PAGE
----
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Tolerance: A Two-Way Street

By Charles Krauthammer
Friday, September 22, 2006

Religious fanatics, regardless of what name they give their jealous god, invariably have one thing in common: no sense of humor. Particularly about themselves. It's hard to imagine Torquemada taking a joke well.

Today's Islamists seem to have not even a sense of irony. They fail to see the richness of the following sequence. The pope makes a reference to a 14th-century Byzantine emperor's remark about Islam imposing itself by the sword, and to protest this linking of Islam and violence:

· In the West Bank and Gaza, Muslims attack seven churches.

· In London, the ever-dependable radical Anjem Choudary tells demonstrators at Westminster Cathedral that the pope is now condemned to death.

· In Mogadishu, Somali religious leader Abubukar Hassan Malin calls on Muslims to "hunt down" the pope. The pope not being quite at hand, they do the next best thing: shoot dead, execution-style, an Italian nun who worked in a children's hospital.

"How dare you say Islam is a violent religion? I'll kill you for it" is not exactly the best way to go about refuting the charge. But of course, refuting is not the point here. The point is intimidation.

First Salman Rushdie. Then the false Newsweek report about Koran-flushing at Guantanamo Bay. Then the Danish cartoons. And now a line from a scholarly disquisition on rationalism and faith given in German at a German university by the pope.

And the intimidation succeeds: politicians bowing and scraping to the mob over the cartoons; Saturday's craven New York Times editorial telling the pope to apologize; the plague of self-censorship about anything remotely controversial about Islam -- this in a culture in which a half-naked pop star blithely stages a mock crucifixion as the highlight of her latest concert tour.

In today's world, religious sensitivity is a one-way street. The rules of the road are enforced by Islamic mobs and abjectly followed by Western media, politicians and religious leaders.

The fact is that all three monotheistic religions have in their long histories wielded the sword. The Book of Joshua is knee-deep in blood. The real Hanukkah story, so absurdly twinned (by calendric accident) with the Christian festival of peace, is about a savage insurgency and civil war.

Christianity more than matched that lurid history with the Crusades, an ecumenical blood bath that began with the slaughter of Jews in the Rhineland, a kind of preseason warm-up to the featured massacres to come against the Muslims, with the sacking of the capital of Byzantium (the Fourth Crusade) thrown in for good measure.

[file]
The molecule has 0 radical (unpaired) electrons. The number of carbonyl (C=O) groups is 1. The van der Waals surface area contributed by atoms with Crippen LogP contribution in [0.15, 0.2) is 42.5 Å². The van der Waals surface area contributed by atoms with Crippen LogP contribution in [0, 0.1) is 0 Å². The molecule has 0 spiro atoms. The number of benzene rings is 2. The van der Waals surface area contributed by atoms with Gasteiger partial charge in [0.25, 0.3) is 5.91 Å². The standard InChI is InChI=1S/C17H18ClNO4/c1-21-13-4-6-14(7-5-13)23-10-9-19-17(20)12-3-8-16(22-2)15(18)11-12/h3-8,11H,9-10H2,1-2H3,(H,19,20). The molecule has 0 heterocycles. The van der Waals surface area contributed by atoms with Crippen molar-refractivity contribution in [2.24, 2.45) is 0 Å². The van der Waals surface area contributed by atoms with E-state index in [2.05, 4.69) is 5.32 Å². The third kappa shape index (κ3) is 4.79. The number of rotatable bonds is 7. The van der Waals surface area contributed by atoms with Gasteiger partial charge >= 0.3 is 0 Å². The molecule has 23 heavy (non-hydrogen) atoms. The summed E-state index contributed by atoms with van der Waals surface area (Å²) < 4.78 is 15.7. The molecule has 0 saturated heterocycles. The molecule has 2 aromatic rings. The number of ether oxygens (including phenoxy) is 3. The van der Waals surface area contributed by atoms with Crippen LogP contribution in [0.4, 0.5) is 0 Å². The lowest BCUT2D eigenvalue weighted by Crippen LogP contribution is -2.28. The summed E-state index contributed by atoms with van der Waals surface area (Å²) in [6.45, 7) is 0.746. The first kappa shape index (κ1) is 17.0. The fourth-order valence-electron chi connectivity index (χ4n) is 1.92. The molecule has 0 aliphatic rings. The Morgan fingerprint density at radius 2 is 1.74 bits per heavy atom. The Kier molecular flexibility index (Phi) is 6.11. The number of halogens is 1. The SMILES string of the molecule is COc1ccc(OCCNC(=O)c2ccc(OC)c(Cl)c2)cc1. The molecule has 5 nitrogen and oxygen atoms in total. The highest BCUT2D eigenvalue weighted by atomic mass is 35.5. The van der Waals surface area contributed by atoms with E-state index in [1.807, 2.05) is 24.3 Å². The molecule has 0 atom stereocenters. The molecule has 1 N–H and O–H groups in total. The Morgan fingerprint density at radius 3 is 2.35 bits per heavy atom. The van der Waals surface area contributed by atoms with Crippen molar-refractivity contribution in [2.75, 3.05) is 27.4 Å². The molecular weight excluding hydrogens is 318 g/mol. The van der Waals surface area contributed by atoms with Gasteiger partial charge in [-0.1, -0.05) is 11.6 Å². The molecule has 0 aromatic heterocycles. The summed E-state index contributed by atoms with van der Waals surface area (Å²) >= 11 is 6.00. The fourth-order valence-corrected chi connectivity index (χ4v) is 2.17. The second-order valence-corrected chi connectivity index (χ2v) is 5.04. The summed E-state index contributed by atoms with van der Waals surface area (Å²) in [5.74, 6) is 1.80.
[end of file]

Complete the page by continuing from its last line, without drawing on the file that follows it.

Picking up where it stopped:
And Islam, of course, spread with great speed from Arabia across the Mediterranean and into Europe. It was not all benign persuasion. After all, what were Islamic armies doing at Poitiers in 732 and the gates of Vienna in 1683? Tourism?

However, the inconvenient truth is that after centuries of religious wars, Christendom long ago gave it up. It is a simple and undeniable fact that the violent purveyors of monotheistic religion today are self-proclaimed warriors for Islam who shout "God is great" as they slit the throats of infidels -- such as those of the flight crews on Sept. 11, 2001 -- and are then celebrated as heroes and martyrs.

Just one month ago, two journalists were kidnapped in Gaza and were released only after their forced conversion to Islam. Where were the protests in the Islamic world at that act -- rather than the charge -- of forced conversion?

Where is the protest over the constant stream of vilification of Christianity and Judaism issuing from the official newspapers, mosques and religious authorities of Arab nations? When Sheik 'Atiyyah Saqr issues a fatwa declaring Jews "apes and pigs"? When Sheik Abd al-Aziz Fawzan al-Fawzan, professor of Islamic law, says on Saudi TV that "someone who denies Allah, worships Christ, son of Mary, and claims that God is one-third of a trinity. . . . Don't you hate the faith of such a polytheist?"

Where are the demonstrations, where are the parliamentary resolutions, where are the demands for retraction when the Mufti Sheik Ali Gum'a incites readers of al-Ahram, the Egyptian government daily, against "the true and hideous face of the blood-suckers . . . who prepare [Passover] matzos from human blood"?

The pope gives offense and the Mujaheddin al-Shura Council in Iraq declares that it "will break up the cross, spill the liquor and impose the 'jizya' [head] tax; then the only thing acceptable is conversion or the sword." This to protest the accusation that Islam might be spread by the sword.

As I said. No sense of irony.

letters@charleskrauthammer.com

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